Sony Ericsson president cool on 3G prospects

Despite the hype and billions of dollars about to be spent on 3G (third-generation) networks around the world, shipments of 3G handsets are expected to make up less than a third of all phones shipped by Sony Ericsson Mobile Communications AB in 2005, the company’s president said Tuesday.

In 2005 the company expects around 20 perbcent to 30 per cent of its handsets to be 3G telephones, with most of the rest being made up of terminals for GPRS (General Packet Radio Service) and CDMA-1x (Code Division Multiple Access) networks, so-called 2.5G services, Katsumi Ihara, president of the newly established joint venture, said at a briefing for foreign correspondents in Tokyo.

The first 3G handset to carry the new company’s name, a UMTS (Universal Mobile Telecommunications System) model for the European market, is expected to appear in the second half of 2002, said Ihara. A handset for the Japanese market, where commercial 3G service was recently launched by NTT DoCoMo Inc., is expected to be available in the first half of 2002 although it will not carry the name of Sony Ericsson because of restrictions placed on the company by NTT DoCoMo.

Much of the launch schedule of 3G handsets will depend on the availability of suitable chip sets with which to manufacturer the phones. Sony Ericsson is currently in discussions with chip suppliers, although Ihara would not reveal the identity of those companies.

Sony Ericsson Mobile Communications was born on Oct. 1, when Sony Corp. and L.M. Ericsson Telephone Co. merged their cellular handset businesses.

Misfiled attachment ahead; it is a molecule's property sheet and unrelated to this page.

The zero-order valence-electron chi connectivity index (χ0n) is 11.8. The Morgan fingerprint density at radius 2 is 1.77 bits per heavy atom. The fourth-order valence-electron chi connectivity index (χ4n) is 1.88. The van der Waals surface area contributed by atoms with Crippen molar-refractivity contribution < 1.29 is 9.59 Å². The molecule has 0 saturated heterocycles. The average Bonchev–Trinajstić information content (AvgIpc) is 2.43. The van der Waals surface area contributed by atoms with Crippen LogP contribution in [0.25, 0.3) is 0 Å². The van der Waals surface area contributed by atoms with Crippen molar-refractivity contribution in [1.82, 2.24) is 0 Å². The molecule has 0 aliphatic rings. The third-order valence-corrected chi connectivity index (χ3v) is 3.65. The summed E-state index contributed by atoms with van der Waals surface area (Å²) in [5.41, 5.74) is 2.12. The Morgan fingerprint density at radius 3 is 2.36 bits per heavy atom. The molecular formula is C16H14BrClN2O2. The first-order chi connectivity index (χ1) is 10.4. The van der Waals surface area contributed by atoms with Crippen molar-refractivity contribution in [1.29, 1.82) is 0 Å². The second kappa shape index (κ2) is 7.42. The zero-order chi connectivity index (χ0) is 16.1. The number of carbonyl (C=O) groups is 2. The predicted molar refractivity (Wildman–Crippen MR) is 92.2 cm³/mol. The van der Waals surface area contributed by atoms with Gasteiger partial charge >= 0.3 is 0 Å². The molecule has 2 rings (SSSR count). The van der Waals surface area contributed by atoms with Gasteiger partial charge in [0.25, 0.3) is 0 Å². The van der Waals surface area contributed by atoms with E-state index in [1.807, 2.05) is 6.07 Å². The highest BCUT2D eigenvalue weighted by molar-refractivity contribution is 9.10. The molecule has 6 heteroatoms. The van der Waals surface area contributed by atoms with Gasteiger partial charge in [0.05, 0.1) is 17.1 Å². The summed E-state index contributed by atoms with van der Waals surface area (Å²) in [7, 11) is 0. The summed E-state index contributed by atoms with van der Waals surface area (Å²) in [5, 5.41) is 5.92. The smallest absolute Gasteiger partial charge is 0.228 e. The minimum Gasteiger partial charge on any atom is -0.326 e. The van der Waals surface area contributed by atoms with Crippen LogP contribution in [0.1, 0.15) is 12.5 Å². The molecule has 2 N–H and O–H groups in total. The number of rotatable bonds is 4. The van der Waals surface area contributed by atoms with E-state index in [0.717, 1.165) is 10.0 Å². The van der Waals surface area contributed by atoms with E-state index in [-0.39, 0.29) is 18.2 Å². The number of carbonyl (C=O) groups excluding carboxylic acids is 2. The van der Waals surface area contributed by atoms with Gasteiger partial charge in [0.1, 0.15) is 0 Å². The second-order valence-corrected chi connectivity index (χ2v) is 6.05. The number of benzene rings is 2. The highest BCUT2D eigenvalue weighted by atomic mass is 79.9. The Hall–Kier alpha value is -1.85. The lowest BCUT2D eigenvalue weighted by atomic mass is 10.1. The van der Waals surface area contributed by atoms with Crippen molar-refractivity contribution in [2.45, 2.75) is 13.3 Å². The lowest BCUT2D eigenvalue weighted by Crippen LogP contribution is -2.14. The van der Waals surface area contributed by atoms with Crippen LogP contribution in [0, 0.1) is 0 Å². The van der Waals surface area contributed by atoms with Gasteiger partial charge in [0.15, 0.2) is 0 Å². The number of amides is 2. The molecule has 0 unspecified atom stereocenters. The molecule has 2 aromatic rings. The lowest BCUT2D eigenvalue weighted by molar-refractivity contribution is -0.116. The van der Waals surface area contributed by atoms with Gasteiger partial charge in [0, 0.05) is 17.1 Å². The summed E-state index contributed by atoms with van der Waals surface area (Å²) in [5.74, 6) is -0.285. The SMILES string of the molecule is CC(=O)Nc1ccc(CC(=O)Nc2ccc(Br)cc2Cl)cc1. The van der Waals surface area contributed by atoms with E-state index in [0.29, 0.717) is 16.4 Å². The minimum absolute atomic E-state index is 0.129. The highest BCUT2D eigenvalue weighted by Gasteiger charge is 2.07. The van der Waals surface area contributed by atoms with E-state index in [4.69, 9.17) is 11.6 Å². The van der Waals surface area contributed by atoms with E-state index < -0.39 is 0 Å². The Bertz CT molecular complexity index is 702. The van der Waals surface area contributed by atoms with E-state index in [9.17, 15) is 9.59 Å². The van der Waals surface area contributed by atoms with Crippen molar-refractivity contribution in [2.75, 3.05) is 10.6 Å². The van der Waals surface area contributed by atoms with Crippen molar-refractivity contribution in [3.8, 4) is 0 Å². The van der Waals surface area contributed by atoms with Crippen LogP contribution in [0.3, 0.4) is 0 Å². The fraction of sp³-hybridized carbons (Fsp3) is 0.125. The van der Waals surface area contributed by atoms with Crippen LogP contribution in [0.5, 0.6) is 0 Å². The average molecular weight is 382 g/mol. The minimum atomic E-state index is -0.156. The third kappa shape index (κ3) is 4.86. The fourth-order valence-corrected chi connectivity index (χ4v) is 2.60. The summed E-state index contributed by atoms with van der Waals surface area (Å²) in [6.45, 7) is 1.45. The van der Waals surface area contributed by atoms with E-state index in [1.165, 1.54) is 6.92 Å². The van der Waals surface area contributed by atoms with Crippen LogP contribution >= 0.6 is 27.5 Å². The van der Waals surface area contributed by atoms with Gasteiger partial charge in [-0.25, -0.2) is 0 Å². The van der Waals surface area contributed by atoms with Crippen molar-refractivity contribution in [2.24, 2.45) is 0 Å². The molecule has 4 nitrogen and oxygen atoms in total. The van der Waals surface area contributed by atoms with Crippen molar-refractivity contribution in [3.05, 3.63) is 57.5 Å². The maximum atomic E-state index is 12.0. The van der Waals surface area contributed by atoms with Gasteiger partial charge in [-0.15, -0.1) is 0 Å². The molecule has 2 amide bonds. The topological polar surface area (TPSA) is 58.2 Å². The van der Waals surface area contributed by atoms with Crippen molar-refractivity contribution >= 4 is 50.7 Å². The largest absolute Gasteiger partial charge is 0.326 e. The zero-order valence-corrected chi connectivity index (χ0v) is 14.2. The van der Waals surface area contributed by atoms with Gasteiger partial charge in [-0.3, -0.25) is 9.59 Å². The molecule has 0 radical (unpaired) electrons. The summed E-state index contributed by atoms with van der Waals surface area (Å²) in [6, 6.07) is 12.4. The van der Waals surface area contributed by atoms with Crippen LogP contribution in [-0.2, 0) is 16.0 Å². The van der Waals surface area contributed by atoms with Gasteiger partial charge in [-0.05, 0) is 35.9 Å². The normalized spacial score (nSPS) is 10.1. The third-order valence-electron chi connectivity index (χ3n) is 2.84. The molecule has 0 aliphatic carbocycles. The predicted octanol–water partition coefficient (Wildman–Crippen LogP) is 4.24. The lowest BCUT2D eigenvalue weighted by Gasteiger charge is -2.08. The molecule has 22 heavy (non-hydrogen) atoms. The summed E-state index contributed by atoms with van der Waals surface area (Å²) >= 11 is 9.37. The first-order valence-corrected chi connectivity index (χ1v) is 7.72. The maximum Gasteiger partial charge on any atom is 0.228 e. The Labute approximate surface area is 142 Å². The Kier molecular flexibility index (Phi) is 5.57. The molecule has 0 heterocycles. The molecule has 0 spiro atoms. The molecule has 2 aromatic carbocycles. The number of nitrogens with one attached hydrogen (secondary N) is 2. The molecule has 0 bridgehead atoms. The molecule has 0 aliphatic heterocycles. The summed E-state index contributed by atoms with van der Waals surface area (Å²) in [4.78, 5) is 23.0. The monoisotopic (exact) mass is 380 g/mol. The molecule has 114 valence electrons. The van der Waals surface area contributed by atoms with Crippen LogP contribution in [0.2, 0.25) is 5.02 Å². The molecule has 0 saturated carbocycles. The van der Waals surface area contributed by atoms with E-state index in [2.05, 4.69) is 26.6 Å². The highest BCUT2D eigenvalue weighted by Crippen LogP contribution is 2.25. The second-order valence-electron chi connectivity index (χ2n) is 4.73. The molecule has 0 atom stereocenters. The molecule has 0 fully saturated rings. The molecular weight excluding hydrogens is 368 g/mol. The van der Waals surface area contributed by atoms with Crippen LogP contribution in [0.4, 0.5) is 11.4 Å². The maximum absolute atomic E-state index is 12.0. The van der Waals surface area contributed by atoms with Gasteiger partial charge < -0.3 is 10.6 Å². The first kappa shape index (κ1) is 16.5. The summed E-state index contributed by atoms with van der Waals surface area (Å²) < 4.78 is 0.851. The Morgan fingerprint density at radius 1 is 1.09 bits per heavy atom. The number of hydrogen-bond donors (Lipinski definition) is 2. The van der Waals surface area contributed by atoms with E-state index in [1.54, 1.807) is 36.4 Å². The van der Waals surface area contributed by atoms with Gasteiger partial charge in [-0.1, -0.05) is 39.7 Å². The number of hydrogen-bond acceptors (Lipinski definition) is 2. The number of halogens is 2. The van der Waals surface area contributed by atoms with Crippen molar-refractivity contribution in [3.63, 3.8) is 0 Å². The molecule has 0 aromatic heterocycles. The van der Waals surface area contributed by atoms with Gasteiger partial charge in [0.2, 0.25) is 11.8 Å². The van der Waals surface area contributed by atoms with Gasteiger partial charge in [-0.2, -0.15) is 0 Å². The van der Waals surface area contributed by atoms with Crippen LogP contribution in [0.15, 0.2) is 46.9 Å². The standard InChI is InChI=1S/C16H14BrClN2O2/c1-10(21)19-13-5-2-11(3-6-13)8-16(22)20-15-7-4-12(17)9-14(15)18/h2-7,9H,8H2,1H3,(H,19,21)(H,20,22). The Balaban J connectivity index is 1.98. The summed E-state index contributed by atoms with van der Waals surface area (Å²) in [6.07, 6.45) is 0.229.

The company has the goal of becoming the number one supplier of cellular handsets worldwide within its first five years of business. “If we can properly manage the core competences of each company, we can create the number one company in five years,” said Ihara.

Managing those core competences, identified as Sony’s strength in industrial design and product planning and Ericsson’s experience in the cellular telecommunication business, will be one of Ihara’s biggest jobs. The price of not managing them properly and keeping costs down is clear: Ericsson’s handset business has been generating losses and Sony has been hit with a string of recalls and bugs in handsets that cost the company dearly.

Still, the company is expecting to turn a profit in fiscal year 2002, which corresponds to the calendar year – its first full year in business – said Ihara, despite the slowing economic conditions. The imminent introduction of GPRS services, which offer higher data transmission speeds over a packet-based network, is expected to help the company meet this goal.

“As we go to the new standard (GPRS), new applications will emerge to stimulate growth in the replacement market and the industry will grow,” Ihara said, adding that he expects to see growth of between 10 per cent and 15 per cent in the handset market. For the current year, Sony Ericsson expects worldwide handset shipments to be around 410 million, rising to 450 million next year.

One of the company’s advantages, said Ihara, comes from Sony’s significant strength in the Japanese market, where virtually all handsets are made by domestic manufacturers. Even Nokia Corp., which has the largest share of the world handset market, is procuring its latest Japanese handset from Sanyo Electric Co. Ltd.

“Those other companies do not have market coverage in Japan,” he said of European and U.S. competitors.

If all does not go according to plan, an exit clause allows either party to withdraw from the joint venture after five years with an earlier withdrawal possible if both parties agree, said Ihara.

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